*I originally wrote this post on LinkedIn during my sophomore year in college.*

I just want to clarify that I have never liked math. Actually, I still don’t. I remember sitting in my classes wondering *when will I ever need this*? I always knew I wanted to study hospitality. When was algebra going to come in handy?

I spent my class time hating that I had to learn it. A few years and many classes later, I realized that I actually use it EVERYDAY. And that it has been the most important thing I have learned in my life so far. Here’s how:

Think about the math you did in elementary school. Unless you were in the advanced classes, it was usually something like ‘take this number, take the other number, and what do you get?’. It was very this and that equals this.

Now think about the problems in Algebra- long gone is basic arithmetic. Heck, we didn’t even use numbers anymore, all 26 letters were now fair game, too! Even the problems were different. Instead of looking for the answer, they already gave it to you. You were given a few numbers to work with and had to calculate how to get to the answer. It was almost like working backwards…

…which is something you do almost every day! If you don’t know what I mean, here are a few examples:

– want to get an A on your exam (Answer), you need to review what you know (given variable) and figure out what else to study (what you need to calculate)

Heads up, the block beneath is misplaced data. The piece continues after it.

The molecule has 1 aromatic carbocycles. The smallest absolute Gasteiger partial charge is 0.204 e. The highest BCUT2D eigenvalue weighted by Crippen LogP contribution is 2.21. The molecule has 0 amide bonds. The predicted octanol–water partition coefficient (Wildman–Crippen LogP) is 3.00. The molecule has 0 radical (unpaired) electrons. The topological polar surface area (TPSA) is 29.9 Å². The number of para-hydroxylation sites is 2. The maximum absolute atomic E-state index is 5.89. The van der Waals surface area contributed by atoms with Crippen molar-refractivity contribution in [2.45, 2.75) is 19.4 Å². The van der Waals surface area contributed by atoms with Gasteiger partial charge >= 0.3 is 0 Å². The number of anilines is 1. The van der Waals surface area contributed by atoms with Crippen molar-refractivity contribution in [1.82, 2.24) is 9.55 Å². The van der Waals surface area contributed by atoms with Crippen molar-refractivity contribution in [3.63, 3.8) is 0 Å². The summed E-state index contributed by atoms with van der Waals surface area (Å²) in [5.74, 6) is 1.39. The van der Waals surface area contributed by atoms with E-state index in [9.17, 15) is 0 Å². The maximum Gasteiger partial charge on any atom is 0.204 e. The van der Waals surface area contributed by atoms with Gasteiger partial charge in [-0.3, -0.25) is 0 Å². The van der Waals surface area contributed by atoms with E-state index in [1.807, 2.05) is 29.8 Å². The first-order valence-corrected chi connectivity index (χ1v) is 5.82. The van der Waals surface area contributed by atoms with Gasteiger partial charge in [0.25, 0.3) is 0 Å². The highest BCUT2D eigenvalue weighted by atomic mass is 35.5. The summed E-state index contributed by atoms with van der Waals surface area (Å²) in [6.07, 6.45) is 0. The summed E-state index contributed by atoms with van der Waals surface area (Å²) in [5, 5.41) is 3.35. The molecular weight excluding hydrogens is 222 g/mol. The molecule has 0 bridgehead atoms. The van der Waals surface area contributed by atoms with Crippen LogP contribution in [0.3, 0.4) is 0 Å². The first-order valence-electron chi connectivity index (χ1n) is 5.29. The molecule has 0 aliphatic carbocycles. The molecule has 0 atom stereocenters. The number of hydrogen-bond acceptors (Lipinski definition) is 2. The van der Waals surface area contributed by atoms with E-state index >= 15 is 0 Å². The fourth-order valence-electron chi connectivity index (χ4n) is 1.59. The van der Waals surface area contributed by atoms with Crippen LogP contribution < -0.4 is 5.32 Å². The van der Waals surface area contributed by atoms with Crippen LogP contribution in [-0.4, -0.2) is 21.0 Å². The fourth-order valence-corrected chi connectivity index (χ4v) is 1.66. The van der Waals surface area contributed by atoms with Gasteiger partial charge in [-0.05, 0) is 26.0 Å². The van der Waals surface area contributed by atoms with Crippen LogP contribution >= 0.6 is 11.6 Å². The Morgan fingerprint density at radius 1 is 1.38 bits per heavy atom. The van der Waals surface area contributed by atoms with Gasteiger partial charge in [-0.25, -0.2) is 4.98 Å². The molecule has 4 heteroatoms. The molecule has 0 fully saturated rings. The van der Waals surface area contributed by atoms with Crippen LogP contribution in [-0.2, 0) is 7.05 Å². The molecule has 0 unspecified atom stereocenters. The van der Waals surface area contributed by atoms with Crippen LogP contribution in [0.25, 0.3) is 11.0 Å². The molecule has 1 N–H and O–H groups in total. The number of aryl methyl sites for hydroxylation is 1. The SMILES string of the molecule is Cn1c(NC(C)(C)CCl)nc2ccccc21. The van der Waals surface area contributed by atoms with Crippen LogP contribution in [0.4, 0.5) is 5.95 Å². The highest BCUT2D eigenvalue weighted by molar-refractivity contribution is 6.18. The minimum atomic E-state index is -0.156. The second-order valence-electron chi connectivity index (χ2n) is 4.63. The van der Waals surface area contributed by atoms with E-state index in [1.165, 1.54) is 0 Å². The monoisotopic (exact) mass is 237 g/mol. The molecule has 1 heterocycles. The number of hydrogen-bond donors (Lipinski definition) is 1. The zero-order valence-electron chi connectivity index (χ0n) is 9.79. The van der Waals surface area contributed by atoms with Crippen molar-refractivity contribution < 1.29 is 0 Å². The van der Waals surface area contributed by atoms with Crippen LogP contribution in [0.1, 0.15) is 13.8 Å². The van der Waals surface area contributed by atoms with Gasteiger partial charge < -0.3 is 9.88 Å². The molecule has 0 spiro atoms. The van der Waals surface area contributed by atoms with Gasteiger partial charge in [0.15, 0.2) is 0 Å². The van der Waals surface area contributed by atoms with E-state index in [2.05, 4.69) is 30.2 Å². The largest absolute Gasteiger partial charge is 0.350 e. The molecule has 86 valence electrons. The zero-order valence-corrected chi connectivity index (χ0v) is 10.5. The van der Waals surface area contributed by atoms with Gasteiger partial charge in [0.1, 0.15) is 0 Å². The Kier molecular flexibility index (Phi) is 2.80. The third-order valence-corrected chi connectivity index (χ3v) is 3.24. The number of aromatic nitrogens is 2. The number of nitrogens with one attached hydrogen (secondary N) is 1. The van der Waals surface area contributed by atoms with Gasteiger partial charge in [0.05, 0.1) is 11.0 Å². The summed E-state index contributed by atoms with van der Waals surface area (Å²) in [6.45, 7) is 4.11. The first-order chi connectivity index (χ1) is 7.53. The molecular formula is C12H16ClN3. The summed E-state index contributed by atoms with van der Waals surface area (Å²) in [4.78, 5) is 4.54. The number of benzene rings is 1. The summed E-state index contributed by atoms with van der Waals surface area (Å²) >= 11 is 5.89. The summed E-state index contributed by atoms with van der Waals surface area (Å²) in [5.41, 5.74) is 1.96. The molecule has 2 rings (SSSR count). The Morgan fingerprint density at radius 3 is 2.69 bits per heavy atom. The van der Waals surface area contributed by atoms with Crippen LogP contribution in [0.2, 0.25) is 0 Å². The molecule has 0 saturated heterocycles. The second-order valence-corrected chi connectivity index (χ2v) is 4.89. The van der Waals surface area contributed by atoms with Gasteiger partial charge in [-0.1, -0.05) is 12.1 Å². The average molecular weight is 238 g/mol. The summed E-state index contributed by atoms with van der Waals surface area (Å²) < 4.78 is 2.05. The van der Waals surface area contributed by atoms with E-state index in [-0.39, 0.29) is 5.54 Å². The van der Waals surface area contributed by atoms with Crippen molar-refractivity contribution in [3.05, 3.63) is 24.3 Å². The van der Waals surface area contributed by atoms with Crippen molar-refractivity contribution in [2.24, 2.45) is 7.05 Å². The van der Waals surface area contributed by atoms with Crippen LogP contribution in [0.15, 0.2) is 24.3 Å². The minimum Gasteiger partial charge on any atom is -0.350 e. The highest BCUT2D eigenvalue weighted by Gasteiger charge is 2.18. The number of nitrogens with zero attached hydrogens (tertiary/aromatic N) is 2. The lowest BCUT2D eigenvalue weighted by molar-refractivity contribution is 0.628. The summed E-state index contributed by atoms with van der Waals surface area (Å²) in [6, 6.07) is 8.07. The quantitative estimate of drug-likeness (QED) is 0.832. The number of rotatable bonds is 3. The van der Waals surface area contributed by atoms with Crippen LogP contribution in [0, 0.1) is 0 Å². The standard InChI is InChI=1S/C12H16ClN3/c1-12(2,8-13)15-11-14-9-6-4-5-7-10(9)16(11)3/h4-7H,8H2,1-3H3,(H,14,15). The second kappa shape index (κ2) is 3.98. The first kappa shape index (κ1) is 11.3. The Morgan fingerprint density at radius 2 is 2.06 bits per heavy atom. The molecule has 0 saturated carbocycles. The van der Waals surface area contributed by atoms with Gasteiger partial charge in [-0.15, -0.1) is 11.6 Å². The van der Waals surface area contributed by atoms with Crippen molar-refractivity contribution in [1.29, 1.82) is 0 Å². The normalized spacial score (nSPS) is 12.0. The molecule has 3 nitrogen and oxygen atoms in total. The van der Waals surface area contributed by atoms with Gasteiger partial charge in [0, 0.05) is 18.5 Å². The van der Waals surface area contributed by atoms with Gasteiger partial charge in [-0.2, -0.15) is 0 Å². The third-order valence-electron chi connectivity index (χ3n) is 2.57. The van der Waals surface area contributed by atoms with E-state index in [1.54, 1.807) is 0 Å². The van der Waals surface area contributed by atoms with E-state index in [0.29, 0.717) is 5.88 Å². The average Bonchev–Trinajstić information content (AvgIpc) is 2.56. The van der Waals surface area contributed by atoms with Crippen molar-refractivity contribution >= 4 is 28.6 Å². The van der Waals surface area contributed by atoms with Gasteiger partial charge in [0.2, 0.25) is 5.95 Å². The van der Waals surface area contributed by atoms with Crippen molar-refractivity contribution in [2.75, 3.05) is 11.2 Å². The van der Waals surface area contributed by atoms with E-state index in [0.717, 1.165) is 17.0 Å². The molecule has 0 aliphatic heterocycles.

– want that promotion (answers), you need to evaluate what you’re doing (the given variable) and how to get there (what you need to calculate)

See Algebra isn’t about numbers and letters – **it’s about goal setting.**

When you were in elementary school, you were mostly focused on learning consequences. Like if you cover your face with tape during art class, you would get sent to the principal’s office (true story). Similarly, the math then was very consequence based too, where you would take a few numbers, put them together, and see what you get.

In high school however, the math changed. You now had an answer that you were trying to obtain by figuring out the missing variable, given what you already have. At the same time, you started setting long-term goals: where to go to college, what clubs to join, how to get good grades since they actually counted for your transcript. Instead of learning things as “If I do this, then this will happen” you starting thinking “I want to do this, how do I get there?”.

See, what Algebra did was get you thinking of things like a puzzle. It helped you approach situations from a “how do I get there?” perspective instead of just a “What happens if…”. But most of all, it taught you how to figure out the ‘missing variable’ to achieve the goals you’ve already set for yourself. And this, I think, is the most important lessons of them all.

(I still don’t like math, though.)

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